A perfect example of this is Heart of Stone (Das kalte Herz). Anyone watching this film for the first time would logically assume that it was made in West Germany. It has all the characteristics we have come to expect of West German films—the handsome, über-blond hero, the affinity for traditional folk festivals and clothing, the scenes of nature accompanied by gushingly romantic music. It’s all there. A quick rundown of the cast shows that nearly everyone who worked on this film came from West Germany. A few worked on other DEFA films during the early years, but most did not. Nonetheless, it’s an important film in the history of East German cinema. It is not only the first color film made in the GDR, it is also the first in what would become a long line of East German Märchenfilme (fairytale films).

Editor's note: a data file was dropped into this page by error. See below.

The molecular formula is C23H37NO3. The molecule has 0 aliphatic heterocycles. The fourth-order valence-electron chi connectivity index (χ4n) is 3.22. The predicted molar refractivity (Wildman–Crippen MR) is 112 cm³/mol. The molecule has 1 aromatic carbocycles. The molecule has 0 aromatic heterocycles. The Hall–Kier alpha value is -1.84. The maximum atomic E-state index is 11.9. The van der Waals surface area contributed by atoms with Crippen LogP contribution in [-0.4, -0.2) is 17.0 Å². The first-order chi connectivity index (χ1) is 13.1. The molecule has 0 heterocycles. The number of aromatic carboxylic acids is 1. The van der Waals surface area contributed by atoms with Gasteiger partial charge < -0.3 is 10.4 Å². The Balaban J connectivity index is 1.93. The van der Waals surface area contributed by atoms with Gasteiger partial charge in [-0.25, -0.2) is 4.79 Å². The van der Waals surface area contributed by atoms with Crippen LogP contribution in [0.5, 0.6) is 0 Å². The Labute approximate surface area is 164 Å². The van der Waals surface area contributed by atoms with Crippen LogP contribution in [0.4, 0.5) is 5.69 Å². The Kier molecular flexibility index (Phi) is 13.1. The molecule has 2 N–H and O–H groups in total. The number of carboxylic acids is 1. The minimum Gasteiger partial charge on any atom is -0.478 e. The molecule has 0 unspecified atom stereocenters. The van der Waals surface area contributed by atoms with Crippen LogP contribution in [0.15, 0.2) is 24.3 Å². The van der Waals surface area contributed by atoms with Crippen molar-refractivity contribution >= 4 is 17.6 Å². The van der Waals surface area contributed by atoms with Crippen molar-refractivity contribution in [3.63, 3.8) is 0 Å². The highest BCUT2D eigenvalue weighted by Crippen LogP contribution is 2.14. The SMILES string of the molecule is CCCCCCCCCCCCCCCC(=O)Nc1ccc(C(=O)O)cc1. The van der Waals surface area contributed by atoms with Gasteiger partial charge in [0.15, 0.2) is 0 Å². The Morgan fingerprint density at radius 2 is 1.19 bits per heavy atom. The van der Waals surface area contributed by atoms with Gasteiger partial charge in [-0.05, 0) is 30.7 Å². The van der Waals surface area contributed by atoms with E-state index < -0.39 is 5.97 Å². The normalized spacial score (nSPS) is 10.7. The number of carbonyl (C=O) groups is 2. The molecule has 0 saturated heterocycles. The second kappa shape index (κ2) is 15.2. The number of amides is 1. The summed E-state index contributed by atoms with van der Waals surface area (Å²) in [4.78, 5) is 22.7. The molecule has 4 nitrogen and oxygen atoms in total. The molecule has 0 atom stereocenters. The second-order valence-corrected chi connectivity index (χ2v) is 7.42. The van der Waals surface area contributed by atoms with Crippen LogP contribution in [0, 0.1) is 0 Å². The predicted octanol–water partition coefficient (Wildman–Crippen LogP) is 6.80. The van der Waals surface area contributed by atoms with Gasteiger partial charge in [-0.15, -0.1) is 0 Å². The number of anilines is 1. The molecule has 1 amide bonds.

Heart of Stone tells the story of Peter, a young man who works as a collier—a meager existence if ever there was one. Fed up with his lot in life, and wishing to impress the beautiful Lisbeth, he goes into the forest to make a deal with the Glassman (Glasmännlein) a leprechaun-like character that can grant wishes for any children born on Sunday. There, Peter meets Dutch Michael (Holländer-Michel), an ominous giant who tells Peter that he can make him a rich man if Peter is willing to give up his heart. Dutch Michael keeps the hearts of local rich men pinned to a wall like a butterfly collection. He tells Peter he will replace his heart with one made of stone. At first, Peter balks at this suggestion, preferring instead to continue looking for the Glassman. He eventually meets the Glassman and gets his three wishes, but the frivolity of his wishes come back to bite him, so Peter rethinks his strategy and goes looking for the evil Dutchman to broker a new deal.